"Button up your overcoat...
Get to bed by three...."
With apologies to Helen Kane, who made those song lyrics famous in 1929, you may want to stay up late tonight or get up early Friday morning, even as winter approaches. The Geminid meteor shower peaks tonight -- usually one of the best of the year, and early indications are that it's already putting on a good show.
Earth is passing through the orbit of an asteroid called 3200 Phaethon, and astronomers think we're seeing its debris -- shooting stars, more than 50 per hour, many of them no larger than grains of sand, burning up as they plow into the atmosphere.
Scientists think the Geminids could have some extra punch this year. There is a comet called 46P/Wirtanen, discovered in 1948, and we could pass through the trail of debris from its orbit tonight as well. It would be the first time on record -- two meteor showers at once.
"Dust from this comet hitting Earth's atmosphere could produce as many as 30 meteors per hour," said Bill Cooke of NASA's Meteoroid Environment Office on the NASA Science News page.
A little quick arithmetic -- 50 plus 30 per hour -- means it could be a lively night in the sky.
Astronomers say it's worth watching after 9 or 10 p.m. local time, and the seeing gets better after midnight, since the morning side of the Earth is the one that faces forward as we travel around the sun. Conveniently, there's a new moon -- nothing bright in the night sky to blind you to the sometimes-faint shooting stars.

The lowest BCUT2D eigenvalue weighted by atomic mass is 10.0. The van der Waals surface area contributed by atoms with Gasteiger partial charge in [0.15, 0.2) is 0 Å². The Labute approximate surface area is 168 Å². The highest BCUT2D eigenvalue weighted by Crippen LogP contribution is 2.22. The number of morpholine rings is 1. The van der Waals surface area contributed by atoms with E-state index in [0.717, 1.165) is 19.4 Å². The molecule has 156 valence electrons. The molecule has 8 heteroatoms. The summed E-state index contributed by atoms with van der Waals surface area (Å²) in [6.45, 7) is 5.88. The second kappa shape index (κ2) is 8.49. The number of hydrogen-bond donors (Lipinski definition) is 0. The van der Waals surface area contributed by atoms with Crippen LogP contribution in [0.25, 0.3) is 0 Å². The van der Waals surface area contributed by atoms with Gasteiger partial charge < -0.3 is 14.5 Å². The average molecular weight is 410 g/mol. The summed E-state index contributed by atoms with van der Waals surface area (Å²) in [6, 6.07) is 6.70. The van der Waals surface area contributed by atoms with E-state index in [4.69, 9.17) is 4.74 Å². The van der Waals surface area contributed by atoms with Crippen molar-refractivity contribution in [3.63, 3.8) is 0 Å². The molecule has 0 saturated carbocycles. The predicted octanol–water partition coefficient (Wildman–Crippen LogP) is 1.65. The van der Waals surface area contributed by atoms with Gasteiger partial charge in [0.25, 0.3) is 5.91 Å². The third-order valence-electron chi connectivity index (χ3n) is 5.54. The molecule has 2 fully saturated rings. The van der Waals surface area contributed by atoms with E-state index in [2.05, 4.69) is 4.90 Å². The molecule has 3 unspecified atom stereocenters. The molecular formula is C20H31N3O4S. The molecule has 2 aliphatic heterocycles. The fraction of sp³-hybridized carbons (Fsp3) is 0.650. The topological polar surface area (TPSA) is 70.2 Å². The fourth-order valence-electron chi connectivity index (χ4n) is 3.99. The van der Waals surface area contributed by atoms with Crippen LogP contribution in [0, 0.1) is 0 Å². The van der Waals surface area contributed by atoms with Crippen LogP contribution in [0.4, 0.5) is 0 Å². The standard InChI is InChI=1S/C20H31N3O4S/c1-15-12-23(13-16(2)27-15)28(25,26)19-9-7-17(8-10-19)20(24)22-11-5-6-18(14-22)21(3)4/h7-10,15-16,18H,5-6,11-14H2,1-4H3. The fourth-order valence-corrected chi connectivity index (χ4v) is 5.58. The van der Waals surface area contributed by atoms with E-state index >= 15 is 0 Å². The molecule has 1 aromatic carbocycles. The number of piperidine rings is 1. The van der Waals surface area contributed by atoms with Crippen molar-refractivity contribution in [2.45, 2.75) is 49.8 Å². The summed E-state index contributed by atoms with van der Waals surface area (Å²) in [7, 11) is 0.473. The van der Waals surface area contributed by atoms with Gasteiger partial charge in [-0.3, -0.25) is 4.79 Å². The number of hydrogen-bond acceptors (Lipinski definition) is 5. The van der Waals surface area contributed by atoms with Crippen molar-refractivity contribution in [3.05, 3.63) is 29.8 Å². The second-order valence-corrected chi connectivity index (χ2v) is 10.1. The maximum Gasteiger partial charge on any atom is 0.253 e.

The Geminids, which happen this time of year like clockwork, are an oddity. Most major meteor showers -- the Perseids in August, the Leonids in November -- have occurred for thousands of years, caused as Earth passes through clouds of debris left by passing comets.
But the Geminids only appeared in the 1860s. Not until 1983 did astronomers find 3200 Phaethon, in a lopsided orbit that crosses our own and also brings it close to the sun -- close enough, they theorize, that the sun's heat cracks it and kicks up dust, which, over time, has spread out along the asteroid's path.
How to Watch
The worst thing for sky watchers about the Geminids is that the air is often cold and crisp -- but the best thing for sky watchers about the Geminids is that the air is often cold and crisp. You may have to bundle up, but if the sky is clear, it's very clear.
Be alert; most meteors streak by in a second or less, sometimes in clusters. They could appear anywhere in the sky, though they'll appear to come from the constellation Gemini the twins. Gemini is just north and to the left of the familiar stars of Orion, and will be highest in the sky around 2 a.m.
(If you want to stay indoors, NASA said it will stream video from an astronomy camera in Huntsville, Ala. from 11 p.m. to 3 a.m. EST. More information HERE.)
The best way to see meteors is to find a nice, dark place with no street lights and as few trees as possible, and look up. You may be happiest in a lawn chair or a sleeping bag; something hot to drink may be nice, too.
No other equipment is needed. A telescope or binoculars will just narrow your view. While the shower actually peaks tonight, meteors are often spotted several nights before and after. Friday night may be almost as good as Thursday.
So if the weather is clear and you don't have something urgent in the morning, you may want to, er, button up your overcoat and stay up. Past three if you like.